Apollo spent most of Tuesday night coughing. And by coughing I mean episodes that lasted several minutes and often ended with him literally choking on his mucus (remember he has the equivalent of a rubber band wrapped around his trachea and esophagus). And yes, he’s had his dtap shots, so no worries there. Wednesday morning found him coughing even more. So I called Wednesday morning to see if I could get him in to our doctor. He was out for the day but I could make an appointment with Dr. O.
Dr O, if you recall, is the one who disastrously stitched up Avi’s head back in 2009. But then again she’s also the doctor who acted quickly and had me take Apollo to the ER when he had RSV and pneumonia. So maybe she’s great and she just doesn’t like doing stitches…
When we arrived I explained to Dr. O that Apollo has a double aortic arch and is having it repaired on March 7th. We talked about his cough. I explained the severity of it and that he wasn’t able to eat or sleep. She said, “Okay, I’ll write him a prescription for Promethazine-Codeine syrup”. She explained the Promethazine-Codeine would make him sleepy. I remembered that certain medicines that cause drowsiness (like muscle relaxers) aren’t safe for someone with respiratory issues. So I asked if this medicine could supress his respiratory system at all…”No, not at the dose you’re going to give him”.
So, off I went on my merry way. But something was bothering me in the back of my mind. I kept thinking about the pulmonologist saying “Apollo has to work way too hard to breathe”. “It’s like he’s running in place all the time”. “It’s like he’s breathing through a straw”. I know he wakes up at night because he can’t breathe…so what if he couldn’t wake up to breathe? I decided to ask the pharmacist about the drug. He gave me the same answer, “It’s fine at the dose you’re giving him”. So I came home and read the information included. At the very top of the page was this:
Warning: This medication should not be used with children younger than 6 years due to an increased risk for serious (rarely fatal) slow/shallow breathing (respiratory depression). This infrequent side effect may occur even with usual prescribed doses….it goes on to say some manufactures say this combination should not be used on children younger than 16.
Keep in mind, this is not buried down in the side effects, but is the first thing you see on the information sheet. Now tell me, if Apollo was your son, would you be comfortable giving him a medicine with a warning like that? Well I wasn’t.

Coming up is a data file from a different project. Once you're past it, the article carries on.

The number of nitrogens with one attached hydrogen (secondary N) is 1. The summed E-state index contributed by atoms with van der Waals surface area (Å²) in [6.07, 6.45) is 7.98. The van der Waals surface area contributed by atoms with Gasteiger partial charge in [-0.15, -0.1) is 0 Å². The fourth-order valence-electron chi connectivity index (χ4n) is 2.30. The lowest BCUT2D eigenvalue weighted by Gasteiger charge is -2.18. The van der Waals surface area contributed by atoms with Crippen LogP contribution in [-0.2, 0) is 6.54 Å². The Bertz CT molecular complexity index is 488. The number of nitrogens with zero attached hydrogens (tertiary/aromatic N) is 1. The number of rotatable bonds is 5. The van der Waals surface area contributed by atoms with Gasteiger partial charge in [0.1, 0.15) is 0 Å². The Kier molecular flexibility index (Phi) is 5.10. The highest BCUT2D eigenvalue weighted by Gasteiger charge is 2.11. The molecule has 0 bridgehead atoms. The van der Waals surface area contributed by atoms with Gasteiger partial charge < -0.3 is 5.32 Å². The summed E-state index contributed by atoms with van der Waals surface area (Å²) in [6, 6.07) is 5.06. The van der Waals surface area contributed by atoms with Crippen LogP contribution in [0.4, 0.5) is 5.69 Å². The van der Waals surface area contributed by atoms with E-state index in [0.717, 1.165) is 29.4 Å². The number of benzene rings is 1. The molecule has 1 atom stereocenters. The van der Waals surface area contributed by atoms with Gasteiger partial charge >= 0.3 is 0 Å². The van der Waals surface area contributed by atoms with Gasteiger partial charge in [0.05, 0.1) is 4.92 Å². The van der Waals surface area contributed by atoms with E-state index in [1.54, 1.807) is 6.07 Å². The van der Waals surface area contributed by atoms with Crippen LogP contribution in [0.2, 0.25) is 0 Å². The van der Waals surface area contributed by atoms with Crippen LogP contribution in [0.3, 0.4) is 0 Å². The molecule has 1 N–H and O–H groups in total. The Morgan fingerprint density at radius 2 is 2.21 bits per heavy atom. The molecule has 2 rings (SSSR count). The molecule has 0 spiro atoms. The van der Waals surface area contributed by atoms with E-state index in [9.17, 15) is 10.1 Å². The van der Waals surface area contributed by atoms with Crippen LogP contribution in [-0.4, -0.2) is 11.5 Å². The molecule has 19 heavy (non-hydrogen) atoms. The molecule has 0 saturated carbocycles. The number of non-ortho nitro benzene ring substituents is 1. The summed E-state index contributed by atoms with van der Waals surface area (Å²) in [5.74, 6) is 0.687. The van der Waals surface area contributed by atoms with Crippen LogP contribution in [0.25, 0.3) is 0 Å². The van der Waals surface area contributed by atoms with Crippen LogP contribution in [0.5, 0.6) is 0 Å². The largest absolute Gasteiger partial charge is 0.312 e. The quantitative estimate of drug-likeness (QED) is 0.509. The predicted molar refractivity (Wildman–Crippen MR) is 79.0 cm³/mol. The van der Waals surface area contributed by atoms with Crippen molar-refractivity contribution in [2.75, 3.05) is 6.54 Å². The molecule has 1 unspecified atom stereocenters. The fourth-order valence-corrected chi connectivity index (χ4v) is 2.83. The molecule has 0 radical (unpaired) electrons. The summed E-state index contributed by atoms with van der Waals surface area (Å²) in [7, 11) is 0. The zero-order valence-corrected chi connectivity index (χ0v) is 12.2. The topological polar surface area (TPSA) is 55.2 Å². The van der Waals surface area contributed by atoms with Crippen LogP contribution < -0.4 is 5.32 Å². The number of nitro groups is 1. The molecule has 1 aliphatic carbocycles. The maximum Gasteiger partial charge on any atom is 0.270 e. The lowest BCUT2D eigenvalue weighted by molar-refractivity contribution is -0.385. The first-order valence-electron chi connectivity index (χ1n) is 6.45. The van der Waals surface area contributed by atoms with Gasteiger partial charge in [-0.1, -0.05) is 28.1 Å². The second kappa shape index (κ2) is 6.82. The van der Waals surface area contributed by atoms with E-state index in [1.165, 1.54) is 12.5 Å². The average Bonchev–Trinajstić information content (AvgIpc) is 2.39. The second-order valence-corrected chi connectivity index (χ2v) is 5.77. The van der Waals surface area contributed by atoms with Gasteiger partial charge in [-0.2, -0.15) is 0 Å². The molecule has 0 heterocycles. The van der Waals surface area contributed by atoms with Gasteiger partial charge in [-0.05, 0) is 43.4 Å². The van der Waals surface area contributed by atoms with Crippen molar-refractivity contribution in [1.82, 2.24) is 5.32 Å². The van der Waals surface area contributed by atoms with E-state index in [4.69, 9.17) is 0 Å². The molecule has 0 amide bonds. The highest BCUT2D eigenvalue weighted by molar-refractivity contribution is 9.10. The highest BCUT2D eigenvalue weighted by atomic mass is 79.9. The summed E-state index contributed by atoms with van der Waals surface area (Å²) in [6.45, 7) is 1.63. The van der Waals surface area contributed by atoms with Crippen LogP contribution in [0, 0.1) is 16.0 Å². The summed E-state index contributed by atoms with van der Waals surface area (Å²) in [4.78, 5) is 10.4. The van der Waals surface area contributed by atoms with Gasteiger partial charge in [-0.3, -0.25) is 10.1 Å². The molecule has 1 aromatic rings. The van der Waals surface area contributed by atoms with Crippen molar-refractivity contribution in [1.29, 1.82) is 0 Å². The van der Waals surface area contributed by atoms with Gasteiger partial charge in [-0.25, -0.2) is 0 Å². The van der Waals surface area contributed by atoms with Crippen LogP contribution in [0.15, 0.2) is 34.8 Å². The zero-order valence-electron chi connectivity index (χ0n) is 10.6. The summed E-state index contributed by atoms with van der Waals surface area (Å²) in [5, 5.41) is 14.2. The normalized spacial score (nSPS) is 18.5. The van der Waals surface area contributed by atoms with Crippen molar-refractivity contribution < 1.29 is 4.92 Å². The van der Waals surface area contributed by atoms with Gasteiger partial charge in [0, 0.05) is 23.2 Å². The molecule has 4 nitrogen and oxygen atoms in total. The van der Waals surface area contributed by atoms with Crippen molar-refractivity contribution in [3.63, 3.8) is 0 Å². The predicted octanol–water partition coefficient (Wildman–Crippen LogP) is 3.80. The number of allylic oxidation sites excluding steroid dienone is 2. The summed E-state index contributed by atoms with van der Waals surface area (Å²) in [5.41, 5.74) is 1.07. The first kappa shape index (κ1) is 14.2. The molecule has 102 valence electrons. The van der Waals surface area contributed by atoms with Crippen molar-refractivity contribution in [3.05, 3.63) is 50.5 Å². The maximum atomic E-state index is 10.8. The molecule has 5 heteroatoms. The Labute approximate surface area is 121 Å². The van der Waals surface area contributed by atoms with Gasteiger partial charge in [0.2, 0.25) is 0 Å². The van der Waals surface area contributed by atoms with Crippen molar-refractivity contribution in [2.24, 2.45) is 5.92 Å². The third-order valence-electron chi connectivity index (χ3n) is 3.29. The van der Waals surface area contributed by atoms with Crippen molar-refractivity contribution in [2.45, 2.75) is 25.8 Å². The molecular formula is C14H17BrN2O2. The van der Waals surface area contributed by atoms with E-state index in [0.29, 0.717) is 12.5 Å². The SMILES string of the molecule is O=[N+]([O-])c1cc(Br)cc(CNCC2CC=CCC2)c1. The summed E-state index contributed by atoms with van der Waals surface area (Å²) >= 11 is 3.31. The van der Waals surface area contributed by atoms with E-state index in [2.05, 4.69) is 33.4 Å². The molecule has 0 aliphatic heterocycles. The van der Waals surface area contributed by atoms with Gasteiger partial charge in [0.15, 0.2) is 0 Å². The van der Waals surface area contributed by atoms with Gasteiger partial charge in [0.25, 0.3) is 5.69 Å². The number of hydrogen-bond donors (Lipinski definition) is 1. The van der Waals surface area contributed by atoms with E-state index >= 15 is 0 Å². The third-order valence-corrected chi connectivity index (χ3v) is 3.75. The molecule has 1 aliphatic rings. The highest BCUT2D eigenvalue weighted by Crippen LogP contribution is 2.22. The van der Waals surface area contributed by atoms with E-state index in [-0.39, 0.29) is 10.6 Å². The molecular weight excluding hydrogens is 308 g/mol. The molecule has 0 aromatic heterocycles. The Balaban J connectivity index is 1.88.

Remember how I mentioned that I ran into the pediatrician who treated Apollo in the hospital at a friend’s baby shower? Well Tami filled her in when he was diagnosed with his double aortic arch and she sent me an email offering to answer any questions and be a sounding board if I needed one. So I called her. Unfortunately I couldn’t reach her.
I have a handful of doctors, former doctors and future doctors who read this blog and have emailed me in regard to Apollo. So I emailed two of them, and the local pediatrician I couldn’t get on the phone. I let them know about Apollo’s cough and asked if they thought this medication was safe for him. I got two responses that afternoon (thank you Robyn and Susan).
Both said, no way would they ever give Apollo that medicine. So I spent the afternoon worried about his cough and worried about the medicine. Apollo spent most of Wednesday night coughing and then was down with a fever all day Thursday. So I called the doctor’s office again and made an appointment for him to see our family doctor.
Friday morning I was back at the doctor’s office. Our doctor was rather guarded when speaking of his colleague, but did say, “I never prescribe that medicine. Dr. O uses it all the time though”. And no, he didn’t think I should give it to Apollo.
I feel like I can’t let my guard down for a second with him. Even when talking to a doctor.
Friday night the local pediatrician called me and spent ten minutes on the phone discussing Apollo. She agreed that was not a medicine that should ever be prescribed to Apollo. I guess you could say, four out of five doctors think that could be a dangerous medication for Apollo.
What a week. Sickness and fever. Coughs and chills. A day full of appointments at Seattle Children’s. Homeschooling and meals. Feeling despair as I watch Apollo cough and choke. Then feeling so thankful that by
coincidence God’s providence, I can talk to the very pediatrician who treated Apollo for his RSV and pneumonia back in June 2011…
It’s been a wild ride. I’m just thankful we’re all still holding on.